I recently bought a camera. A real tangible camera. Quite bulky as a matter of fact. Cheap-looking with its casing essentially made of plastic.
But it’s no standard camera. As a matter of fact, it’s an endangered species camera (Esc…). It’s a Polaroid. These cameras were the rage when I was 8 or so. It was the early nineties then and having an instant camera was a bit of a rarity. My dad tells me that 24-hour processing was quite a scary thought too – almost like witchcraft. Don’t even mention 1hr processing. Yep, old-timers took their time to live life.
It reminds me of Civil War soldiers and the brave few photographers who paced up and down the battered battlefields of Virginia, the Carolinas, and other torn states. The soldiers, not knowing what a camera was, often mistook it for yet another deadly contraption.
Having acquired the camera on a leading online auction website, I hunted for film. The camera itself was cheap – the film is not. The film is actually the endangered bit of the ’species’ as Polaroid, the soul (and not sole since Fujifilm and Kodak also dabbed in instant filmmaking) manufacturer, has decided to call off future productions. Bits and Bytes have had the upper hand on acid polymers and silver particles…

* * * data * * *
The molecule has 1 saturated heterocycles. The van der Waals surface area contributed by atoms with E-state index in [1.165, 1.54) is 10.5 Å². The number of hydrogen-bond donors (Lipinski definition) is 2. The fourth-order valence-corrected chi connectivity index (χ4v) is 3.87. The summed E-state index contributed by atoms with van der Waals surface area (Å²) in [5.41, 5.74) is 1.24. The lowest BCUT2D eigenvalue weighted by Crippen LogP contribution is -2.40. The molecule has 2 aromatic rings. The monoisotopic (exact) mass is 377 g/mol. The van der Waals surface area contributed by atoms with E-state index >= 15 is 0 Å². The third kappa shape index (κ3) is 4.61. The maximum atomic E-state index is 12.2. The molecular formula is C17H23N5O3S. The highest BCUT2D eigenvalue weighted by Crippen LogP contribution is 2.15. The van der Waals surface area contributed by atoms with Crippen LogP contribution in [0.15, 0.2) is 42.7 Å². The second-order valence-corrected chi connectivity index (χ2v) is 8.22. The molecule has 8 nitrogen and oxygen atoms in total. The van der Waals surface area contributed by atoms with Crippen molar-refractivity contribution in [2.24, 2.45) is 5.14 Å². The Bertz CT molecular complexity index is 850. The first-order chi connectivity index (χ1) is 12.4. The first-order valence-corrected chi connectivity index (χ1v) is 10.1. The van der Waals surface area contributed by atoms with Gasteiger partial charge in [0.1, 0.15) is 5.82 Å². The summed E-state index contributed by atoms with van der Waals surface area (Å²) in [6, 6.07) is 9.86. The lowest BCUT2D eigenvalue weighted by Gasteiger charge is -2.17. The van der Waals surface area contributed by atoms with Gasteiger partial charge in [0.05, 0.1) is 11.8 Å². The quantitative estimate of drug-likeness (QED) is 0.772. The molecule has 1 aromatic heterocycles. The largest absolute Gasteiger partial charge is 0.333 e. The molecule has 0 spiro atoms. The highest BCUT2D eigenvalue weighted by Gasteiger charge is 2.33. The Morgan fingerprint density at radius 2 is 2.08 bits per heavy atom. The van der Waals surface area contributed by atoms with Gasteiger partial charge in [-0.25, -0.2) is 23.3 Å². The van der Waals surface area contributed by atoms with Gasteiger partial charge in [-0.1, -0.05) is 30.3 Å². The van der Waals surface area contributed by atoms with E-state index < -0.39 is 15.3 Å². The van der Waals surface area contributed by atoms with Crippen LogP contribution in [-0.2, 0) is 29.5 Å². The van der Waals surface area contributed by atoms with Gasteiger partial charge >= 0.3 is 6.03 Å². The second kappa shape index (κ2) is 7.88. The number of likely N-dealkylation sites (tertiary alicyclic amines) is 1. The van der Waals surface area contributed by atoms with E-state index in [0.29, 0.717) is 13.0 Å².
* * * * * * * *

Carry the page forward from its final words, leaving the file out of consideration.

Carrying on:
With film being a rarity, might I whisper luxury, I was hesitant as to what I could shoot. I had to juggle between my consumerist urge to snap, shoot, frame, and process all that I saw and my cautious awareness of the limited amount of available film.

My first two attempts are quite random so far. A self-portrait with my housemate – himself a keen photographer, though digital (who’s who?) and a dead bean that has been. I dubbed it the Been Bean & the Broken Circle. I will let you judge the results yourselves…